CNBC's Tyler Mathisen looks back at the week's top business and financial stories. A shortened trading week, this week, as Easter is on Sunday. The week ended positive after Janet Yellen reassured investors. Low rates could be around another two years, she said.» Read More
Strong evidence is emerging that consumer spending, a bulwark against recession over the last year even as energy prices surged and the housing market sputtered, has begun to slow sharply at every level of the American economy, from the working class to the wealthy.
U.S. chain stores, reeling from the slowest holiday shopping season in five years, got some more bad news Sunday: 2008 will not be any better and could see changes that may shift the retail playing field forever.
Vacancy rates at U.S. regional malls rose and rents fell during the fourth quarter due to concerns about consumer spending and a potential slowdown in the national economy, real estate research firm Reis said.
Cramer often tells Homegamers to be wary when a new CEO takes the helm of a company. This is the exception to the rule. Investing can be confusing. Luckily, Cramer has mapped out some road rules for all you Home Gamers trying to navigate the jungle that is Wall Street. Think of it as "Mad Money 101" –- some fundamental advice to keep in mind as you play the market. Whether you're a first time investor or a seasoned financier, it's always good to remember the basics.
Retailers holding up despite a poor December showing. Don't get too excited; this was one of the most shorted groups on the street. But aside from a short squeeze rally, what would it take to get investors back in a real way? Besides signs that we are not going into a deep recession, the most important factor for retail stock investors is limiting store growth.
Traders are looking at the latest retail sales figures and thinking twice about snapping up crude. According to Thompson Financials combined retail index, November and December sales stalled to 2004 level.
The American consumer is cutting back--even at the most important (and typically extravagant) spending times of the year. That's the one clear headline from all the recent retail numbers. Markdowns ate profits, that's also clear. But figuring out just what's going on with the consumer involves a few shades of gray...
European shares lost ground on Thursday, hitting their lowest point so far this year after the European Central Bank reinforced its willingness to raise rates to counter inflation.
Big box retailers like Wal-Mart and Costco saw sales that exceeded expectations, but most niche retailers saw their sales drop or saw sales grow less than expected.
Consumer spending didn't slow down that much but apparently consumer bill paying has. Look at Capital One. The company is taking a $1.9 billion provision for loan losses in the fourth quarter and cut its full year profit forecast by more than 20 percent, blaming rising consumer loan losses and higher legal reserves.
Disappointing. Challenging. Uncertain. Short of expectations. Those are the words most heard from companies in this morning's December same store sales report. Large companies like Macy's, Gap, Abercrombie, and Ann Taylor reported sales below expectations.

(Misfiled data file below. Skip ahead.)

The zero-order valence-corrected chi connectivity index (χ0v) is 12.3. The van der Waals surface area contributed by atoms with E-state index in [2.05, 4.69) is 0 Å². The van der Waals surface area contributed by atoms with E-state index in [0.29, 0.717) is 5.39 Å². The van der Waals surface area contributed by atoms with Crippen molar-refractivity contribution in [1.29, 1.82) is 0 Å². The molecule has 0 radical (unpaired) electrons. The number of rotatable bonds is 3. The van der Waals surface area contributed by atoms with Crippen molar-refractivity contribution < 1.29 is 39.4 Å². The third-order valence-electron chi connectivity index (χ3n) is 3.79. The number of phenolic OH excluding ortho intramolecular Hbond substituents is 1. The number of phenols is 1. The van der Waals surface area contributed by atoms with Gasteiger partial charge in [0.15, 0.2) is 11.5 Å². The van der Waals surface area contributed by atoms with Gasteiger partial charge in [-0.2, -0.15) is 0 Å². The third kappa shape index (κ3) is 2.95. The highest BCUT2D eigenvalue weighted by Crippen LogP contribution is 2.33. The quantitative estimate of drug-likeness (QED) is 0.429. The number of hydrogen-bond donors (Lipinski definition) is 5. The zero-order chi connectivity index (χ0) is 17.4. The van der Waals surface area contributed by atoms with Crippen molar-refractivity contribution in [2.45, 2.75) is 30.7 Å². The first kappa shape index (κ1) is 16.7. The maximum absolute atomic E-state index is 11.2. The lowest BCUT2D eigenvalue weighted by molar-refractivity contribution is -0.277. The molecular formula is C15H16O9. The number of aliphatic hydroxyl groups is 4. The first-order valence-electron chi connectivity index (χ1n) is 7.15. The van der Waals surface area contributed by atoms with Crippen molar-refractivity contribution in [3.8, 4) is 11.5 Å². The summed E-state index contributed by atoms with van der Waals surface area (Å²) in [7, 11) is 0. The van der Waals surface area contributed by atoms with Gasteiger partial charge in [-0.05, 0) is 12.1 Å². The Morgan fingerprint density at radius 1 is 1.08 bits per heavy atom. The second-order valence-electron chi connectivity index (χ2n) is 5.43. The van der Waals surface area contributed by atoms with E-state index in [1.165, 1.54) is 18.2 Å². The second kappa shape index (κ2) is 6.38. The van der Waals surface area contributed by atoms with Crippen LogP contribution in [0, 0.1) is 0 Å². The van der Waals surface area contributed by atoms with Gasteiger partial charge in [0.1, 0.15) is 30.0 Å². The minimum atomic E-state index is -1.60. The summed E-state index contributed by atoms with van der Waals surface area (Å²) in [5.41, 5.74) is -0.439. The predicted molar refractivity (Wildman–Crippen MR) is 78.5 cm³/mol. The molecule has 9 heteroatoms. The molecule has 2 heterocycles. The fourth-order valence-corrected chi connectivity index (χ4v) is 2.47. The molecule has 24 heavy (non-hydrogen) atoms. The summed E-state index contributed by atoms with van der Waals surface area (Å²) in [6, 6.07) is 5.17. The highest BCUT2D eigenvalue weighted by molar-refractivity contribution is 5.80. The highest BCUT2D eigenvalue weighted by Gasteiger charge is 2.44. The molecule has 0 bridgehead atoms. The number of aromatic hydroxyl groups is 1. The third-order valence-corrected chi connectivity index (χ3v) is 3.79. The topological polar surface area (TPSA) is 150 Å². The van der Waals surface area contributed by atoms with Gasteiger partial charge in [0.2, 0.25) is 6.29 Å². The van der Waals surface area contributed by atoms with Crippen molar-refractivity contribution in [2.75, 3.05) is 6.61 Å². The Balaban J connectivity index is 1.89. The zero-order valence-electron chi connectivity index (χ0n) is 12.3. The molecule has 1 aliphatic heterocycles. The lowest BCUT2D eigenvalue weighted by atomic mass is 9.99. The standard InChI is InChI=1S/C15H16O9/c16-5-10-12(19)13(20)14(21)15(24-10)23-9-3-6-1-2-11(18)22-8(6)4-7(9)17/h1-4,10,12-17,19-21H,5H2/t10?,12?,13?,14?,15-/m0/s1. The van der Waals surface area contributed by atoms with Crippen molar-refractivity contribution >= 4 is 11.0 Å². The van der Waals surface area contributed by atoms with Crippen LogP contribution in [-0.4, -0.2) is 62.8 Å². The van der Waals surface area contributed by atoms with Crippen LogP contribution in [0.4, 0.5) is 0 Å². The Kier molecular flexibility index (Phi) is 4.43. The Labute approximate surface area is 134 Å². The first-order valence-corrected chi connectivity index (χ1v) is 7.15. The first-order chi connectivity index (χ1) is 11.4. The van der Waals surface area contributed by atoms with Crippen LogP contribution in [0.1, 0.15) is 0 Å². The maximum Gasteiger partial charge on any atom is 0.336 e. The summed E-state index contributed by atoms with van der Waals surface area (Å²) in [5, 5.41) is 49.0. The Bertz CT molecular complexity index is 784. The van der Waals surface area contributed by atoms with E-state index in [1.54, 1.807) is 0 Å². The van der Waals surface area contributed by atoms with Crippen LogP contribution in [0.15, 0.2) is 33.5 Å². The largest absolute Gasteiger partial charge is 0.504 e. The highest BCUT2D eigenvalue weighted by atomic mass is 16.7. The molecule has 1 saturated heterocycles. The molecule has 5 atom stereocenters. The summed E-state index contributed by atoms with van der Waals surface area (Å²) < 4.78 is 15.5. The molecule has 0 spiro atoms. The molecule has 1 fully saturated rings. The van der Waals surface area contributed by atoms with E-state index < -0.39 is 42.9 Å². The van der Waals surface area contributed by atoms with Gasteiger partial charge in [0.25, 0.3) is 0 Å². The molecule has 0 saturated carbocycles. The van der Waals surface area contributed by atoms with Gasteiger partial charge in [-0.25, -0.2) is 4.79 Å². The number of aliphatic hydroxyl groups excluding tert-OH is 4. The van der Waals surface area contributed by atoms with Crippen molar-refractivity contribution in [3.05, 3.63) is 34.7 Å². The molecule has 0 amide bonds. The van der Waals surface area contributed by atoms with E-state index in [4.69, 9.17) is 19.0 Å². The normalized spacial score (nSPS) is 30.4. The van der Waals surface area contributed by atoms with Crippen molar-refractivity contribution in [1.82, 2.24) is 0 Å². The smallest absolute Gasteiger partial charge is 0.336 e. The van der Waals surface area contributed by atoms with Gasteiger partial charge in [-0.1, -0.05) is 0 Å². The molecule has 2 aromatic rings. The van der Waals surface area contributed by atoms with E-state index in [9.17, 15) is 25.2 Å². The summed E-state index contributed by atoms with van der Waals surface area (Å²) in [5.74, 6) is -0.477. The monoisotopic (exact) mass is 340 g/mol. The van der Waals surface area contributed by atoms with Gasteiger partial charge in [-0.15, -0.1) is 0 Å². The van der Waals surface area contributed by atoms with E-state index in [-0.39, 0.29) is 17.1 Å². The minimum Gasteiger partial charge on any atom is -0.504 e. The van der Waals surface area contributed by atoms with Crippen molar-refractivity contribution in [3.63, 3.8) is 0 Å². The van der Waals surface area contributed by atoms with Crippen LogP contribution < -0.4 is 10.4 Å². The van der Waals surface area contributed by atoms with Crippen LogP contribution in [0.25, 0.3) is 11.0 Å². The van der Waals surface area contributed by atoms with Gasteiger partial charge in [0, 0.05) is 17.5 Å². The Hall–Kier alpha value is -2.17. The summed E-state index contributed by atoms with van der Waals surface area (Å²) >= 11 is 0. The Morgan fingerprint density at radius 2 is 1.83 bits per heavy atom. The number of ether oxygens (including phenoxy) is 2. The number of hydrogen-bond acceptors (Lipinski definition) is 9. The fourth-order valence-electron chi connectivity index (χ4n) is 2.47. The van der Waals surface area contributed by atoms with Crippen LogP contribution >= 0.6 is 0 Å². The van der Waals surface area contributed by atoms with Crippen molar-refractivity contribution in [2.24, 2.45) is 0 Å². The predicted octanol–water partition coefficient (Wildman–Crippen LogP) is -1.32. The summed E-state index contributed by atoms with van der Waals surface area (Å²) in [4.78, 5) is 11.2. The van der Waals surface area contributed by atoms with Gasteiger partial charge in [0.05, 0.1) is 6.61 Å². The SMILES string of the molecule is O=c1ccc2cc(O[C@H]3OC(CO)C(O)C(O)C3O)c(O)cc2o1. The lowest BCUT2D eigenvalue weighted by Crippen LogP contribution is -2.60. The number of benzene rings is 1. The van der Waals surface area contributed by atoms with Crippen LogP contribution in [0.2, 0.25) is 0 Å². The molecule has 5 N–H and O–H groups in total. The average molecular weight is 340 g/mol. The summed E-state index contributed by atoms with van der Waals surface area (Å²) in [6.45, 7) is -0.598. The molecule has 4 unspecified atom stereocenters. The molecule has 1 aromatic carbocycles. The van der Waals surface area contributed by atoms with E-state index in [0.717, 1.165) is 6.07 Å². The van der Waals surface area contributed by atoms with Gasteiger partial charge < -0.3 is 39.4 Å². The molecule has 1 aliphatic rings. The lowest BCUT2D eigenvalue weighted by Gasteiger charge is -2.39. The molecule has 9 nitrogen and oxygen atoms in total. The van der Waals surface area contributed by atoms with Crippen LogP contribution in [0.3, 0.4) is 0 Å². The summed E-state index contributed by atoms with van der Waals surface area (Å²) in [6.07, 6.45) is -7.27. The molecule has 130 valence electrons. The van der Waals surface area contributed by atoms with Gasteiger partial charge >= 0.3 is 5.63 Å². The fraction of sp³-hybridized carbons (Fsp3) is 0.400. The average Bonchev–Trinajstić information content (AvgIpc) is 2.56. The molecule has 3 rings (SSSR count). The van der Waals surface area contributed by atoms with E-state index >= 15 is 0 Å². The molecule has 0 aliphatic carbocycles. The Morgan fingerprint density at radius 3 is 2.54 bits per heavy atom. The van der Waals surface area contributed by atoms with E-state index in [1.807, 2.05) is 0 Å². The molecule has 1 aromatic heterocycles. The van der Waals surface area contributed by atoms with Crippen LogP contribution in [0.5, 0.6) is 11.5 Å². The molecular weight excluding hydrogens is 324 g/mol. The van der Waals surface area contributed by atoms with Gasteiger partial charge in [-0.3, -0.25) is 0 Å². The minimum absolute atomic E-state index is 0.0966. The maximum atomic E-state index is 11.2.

The Bank of England left interest rates on hold at 5.5 percent Thursday, despite clear signs of weakness in the retail and housing sectors.
J. Sainsbury, Britain's third-largest supermarket group, said its sales rose and gave a relatively upbeat view of consumer spending, bucking the trend of retailers' gloomy predictions.
The Bank of England is likely to hold interest rates steady at 5.5 percent when it meets Thursday, analysts told CNBC.com, but it looks set to resume its monetary-easing strategy in February.
Retailer Metro said Thursday fourth-quarter sales rose 8.3 percent from a year ago, pushed higher by consumers making more purchases in Asia, Africa and Eastern Europe.
European equities dropped on Wednesday, ending at their lowest close in 1-1/2 month as worries over the prospect of a U.S. recession rattled investors, while retail shares sank after Mark and Spencer's profit warning.
You know that bad news is coming when even the industry groups (like Shoppertrak and ICSC) report that traffic/sales results are falling below their expectations. Today, Shoppertrak really tried to push a merry headline on its report that showed that holiday foot traffic slipped 2.7 percent versus 2006 and fell more dramatically than forecast (down 4.7 percent in December.)
Marks & Spencer, Britain's largest clothing retailer, reported its worst quarterly performance in two years on Wednesday, adding to signs of a slowdown in British consumer spending.
Australia's retail sales rose by more than expected in November as strong growth in jobs and incomes offset increases in interest rates and petrol prices, suggesting rates may yet have to rise again to cool demand. Wednesday's government data showed retail sales climbed 0.8 percent seasonally adjusted in November to A$20.07 billion ($17.6 billion). That handily beat forecasts of a 0.5 percent gain while sales increased by 8.1 percent on the year, the equal highest increase since June 2004.
Some electronics retailers had huge success in 2007, but the year left others bruised. A CES retail panel featured executives from both kinds of companies.